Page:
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The Pan Africanist Congress of Azania (once known as the Pan Africanist Congress, abbreviated as the PAC) is a South African Black Nationalist movement that is now a political party. It was founded by an Africanist group, led by Robert Sobukwe, that broke away from the African National Congress
African National Congress
(ANC).[2]

Contents

1 History 2 Ideology 3 Leadership struggles 4 Election results

4.1 National elections 4.2 Provincial elections 4.3 Municipal elections

5 See also 6 References 7 External links

History[edit] Main article: History of the Pan Africanist Congress of Azania The PAC was formally launched on 6 April 1959 at Orlando Communal Hall in Soweto. A number of African National Congress
African National Congress
(ANC) members broke away because they objected to the substitution of the 1949 Programme of Action with the Freedom Charter
Freedom Charter
adopted in 1955. Further they objected to the inclusion of other national groups such as the Communist Party of South Africa. Robert Sobukwe
Robert Sobukwe
was elected as the first president, and Potlako Leballo as the Secretary General. On 21 March 1960, the PAC organised a campaign against pass laws. People gathered in the townships of Sharpeville
Sharpeville
and Langa where Sobukwe and other top leaders were arrested and later convicted for incitement. Sobukwe was sentenced to three years and Potlako Leballo to two years in prison. Sobukwe died in Kimberley, Cape Province, 1978 of lung cancer. Immediately after the Sharpeville
Sharpeville
massacre the National Party Government banned both the ANC and PAC on 8 April 1960. The PAC responded by founding its armed wing, the Azanian People's Liberation Army. Ideology[edit] The PAC followed the idea that the South African Government should be constituted by the African people owing their allegiance only to Africa, as stated by Sobukwe in the inaugural speech of the PAC:

"We aim, politically, at government of the Africans by the Africans, for the Africans, with everybody who owes his only loyalty to Africa and who is prepared to accept the democratic rule of an African majority being regarded as an African."[3]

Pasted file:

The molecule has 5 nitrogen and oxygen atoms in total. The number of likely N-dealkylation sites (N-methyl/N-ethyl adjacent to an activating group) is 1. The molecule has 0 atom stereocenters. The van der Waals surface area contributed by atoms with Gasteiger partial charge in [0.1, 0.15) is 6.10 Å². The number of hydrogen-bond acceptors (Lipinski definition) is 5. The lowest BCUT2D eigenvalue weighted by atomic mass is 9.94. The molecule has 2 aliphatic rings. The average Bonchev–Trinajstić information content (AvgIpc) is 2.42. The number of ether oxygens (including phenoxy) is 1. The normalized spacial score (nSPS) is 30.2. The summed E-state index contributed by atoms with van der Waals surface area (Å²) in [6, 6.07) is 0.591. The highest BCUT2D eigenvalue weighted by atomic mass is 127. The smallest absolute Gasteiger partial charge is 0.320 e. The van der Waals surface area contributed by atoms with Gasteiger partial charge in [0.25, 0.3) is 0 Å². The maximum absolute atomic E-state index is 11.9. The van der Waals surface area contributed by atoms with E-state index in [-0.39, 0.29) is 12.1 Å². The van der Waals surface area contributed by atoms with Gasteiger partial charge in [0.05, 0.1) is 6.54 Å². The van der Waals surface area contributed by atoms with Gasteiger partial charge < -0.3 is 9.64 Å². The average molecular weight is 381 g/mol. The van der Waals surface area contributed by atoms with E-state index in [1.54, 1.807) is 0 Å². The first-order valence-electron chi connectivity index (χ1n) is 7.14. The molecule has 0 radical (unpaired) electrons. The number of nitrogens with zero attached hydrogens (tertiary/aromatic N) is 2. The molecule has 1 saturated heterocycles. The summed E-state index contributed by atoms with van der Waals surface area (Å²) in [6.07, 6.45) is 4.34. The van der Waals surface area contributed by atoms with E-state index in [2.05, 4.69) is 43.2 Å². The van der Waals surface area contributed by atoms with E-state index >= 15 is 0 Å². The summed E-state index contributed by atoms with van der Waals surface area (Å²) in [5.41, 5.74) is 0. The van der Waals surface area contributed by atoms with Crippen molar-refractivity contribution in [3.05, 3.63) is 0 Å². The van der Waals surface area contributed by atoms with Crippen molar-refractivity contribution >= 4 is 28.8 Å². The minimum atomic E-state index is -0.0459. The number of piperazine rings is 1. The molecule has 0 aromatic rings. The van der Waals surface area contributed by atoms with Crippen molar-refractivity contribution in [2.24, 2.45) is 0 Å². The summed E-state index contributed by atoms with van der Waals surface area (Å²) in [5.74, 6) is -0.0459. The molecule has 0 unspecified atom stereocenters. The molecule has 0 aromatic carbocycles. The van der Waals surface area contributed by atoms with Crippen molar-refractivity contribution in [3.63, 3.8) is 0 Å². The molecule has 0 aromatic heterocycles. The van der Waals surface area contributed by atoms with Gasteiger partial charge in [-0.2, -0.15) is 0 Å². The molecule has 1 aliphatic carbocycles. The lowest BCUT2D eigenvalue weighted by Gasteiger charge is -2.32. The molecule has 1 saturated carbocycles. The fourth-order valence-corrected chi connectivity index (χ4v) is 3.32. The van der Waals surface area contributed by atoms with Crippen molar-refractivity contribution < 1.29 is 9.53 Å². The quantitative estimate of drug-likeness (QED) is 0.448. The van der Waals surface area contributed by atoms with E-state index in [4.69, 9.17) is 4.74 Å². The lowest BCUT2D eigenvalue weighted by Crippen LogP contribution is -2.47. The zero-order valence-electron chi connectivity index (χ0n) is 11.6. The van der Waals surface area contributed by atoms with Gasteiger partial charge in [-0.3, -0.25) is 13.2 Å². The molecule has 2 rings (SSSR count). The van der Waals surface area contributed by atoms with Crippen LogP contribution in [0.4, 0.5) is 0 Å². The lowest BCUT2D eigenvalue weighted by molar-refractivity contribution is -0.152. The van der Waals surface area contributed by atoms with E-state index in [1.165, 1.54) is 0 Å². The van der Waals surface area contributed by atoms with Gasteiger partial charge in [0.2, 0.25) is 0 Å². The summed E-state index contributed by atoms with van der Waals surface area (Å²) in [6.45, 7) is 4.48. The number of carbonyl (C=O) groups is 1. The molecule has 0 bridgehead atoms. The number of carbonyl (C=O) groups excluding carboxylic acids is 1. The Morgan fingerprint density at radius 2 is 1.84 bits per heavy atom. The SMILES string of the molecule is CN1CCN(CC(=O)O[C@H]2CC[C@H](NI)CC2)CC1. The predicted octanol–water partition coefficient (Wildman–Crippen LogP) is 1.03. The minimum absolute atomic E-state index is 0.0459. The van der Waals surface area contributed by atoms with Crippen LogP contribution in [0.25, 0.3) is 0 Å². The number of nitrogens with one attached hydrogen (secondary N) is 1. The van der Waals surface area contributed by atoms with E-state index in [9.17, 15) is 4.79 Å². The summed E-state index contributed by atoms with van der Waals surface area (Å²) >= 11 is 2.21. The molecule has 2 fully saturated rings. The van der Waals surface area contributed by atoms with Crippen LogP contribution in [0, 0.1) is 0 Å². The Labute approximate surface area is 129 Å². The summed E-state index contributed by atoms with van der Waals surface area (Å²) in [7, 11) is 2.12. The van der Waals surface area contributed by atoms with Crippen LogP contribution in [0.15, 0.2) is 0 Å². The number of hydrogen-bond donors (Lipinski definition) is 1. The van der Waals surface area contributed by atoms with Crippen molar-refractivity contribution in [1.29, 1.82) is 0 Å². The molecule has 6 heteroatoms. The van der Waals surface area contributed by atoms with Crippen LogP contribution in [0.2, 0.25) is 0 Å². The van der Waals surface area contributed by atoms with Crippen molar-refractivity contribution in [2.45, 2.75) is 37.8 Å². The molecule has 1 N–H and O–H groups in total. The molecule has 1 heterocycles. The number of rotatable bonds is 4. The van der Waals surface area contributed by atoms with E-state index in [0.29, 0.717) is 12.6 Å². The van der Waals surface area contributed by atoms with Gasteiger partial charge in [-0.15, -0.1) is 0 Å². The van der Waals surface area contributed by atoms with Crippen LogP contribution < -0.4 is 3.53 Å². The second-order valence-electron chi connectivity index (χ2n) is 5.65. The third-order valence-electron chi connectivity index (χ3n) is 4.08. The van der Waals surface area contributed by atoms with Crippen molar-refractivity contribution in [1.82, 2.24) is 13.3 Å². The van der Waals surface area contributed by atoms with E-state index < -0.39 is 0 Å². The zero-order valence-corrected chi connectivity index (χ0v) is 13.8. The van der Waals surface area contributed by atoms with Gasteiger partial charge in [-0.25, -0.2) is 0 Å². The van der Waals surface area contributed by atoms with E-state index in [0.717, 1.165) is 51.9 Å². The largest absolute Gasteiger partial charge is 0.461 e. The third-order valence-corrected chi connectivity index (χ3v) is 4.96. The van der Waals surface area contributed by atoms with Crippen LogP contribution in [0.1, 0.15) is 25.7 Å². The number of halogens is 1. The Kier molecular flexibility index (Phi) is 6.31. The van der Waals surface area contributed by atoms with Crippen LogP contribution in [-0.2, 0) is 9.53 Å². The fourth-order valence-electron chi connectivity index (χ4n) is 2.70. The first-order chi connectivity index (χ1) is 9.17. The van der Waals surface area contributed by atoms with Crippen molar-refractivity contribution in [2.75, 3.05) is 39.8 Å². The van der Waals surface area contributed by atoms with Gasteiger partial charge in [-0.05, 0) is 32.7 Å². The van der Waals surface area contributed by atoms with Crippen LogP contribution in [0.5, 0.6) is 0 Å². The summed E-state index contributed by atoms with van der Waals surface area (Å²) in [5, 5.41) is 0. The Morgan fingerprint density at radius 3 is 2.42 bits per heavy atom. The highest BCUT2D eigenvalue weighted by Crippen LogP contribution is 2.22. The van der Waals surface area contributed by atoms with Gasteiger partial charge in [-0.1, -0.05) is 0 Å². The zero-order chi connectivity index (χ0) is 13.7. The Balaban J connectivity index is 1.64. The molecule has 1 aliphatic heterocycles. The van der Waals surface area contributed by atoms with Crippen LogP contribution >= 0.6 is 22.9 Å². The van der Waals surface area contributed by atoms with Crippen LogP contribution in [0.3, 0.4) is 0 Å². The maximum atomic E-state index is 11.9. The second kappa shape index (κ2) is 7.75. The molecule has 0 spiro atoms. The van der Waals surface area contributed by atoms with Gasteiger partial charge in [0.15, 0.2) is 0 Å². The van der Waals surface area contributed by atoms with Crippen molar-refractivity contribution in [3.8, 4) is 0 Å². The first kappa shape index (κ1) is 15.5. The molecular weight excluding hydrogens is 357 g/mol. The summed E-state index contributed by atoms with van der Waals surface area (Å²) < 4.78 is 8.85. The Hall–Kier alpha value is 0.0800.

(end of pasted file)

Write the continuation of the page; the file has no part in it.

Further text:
It is Pan Africanism with three principles of African nationalism, socialism, and continental unity. Its body of ideas drew largely from the teachings of Anton Lembede, George Padmore, Marcus Garvey, Martin Delany, Kwame Nkrumah, and W. E. B. Du Bois. Leadership struggles[edit] The PAC has been beset by infighting and has had numerous changes of leadership since its transition to a political party. In 1996, Clarence Makwetu, who led the party in the 1994 elections, was removed on the basis of "bringing the party into disrepute'.[4] In August 2013, the PAC elected Alton Mphethi as president, after previous leader Letlapa Mphahlele was expelled in May amidst allegations of attempting to cause division in the party, financial impropriety and poor quality leadership.[5][6] A faction of the PAC continued to regard Mphahlele as leader. The matter was resolved in the courts, with Mpheti eventually being confirmed as party leader for the 2014 election.[7][8] Mpheti has since been charged with murder for the death of a Swazi national, Mthunzi Mavundla.[9] Luthando Mbinda was elected president at the 2014 congress in Botshabelo, while Letlapa Mphahlele was elected in July 2015 in Manguang. Mbinda claimed that Mphahlele's election was not valid, as he was not a valid member, while Mphahlele is challenging his expulsion in court. The Independent Electoral Commission suspended the party's statutory fund’s allocations until there was clarity about who leads the party, and in October 2015 the high court confirmed that Mbinda was the recognised leader.[10][11] Conflict then arose between Mbinda and Chief Executive Officer Narius Moloto over control of the party's funds. The party split into factions, and Mbinda was then charged and later expelled for bringing the organisation into disrepute. Moloto was elected party leader in December 2017[12][13]. Election results[edit] National elections[edit]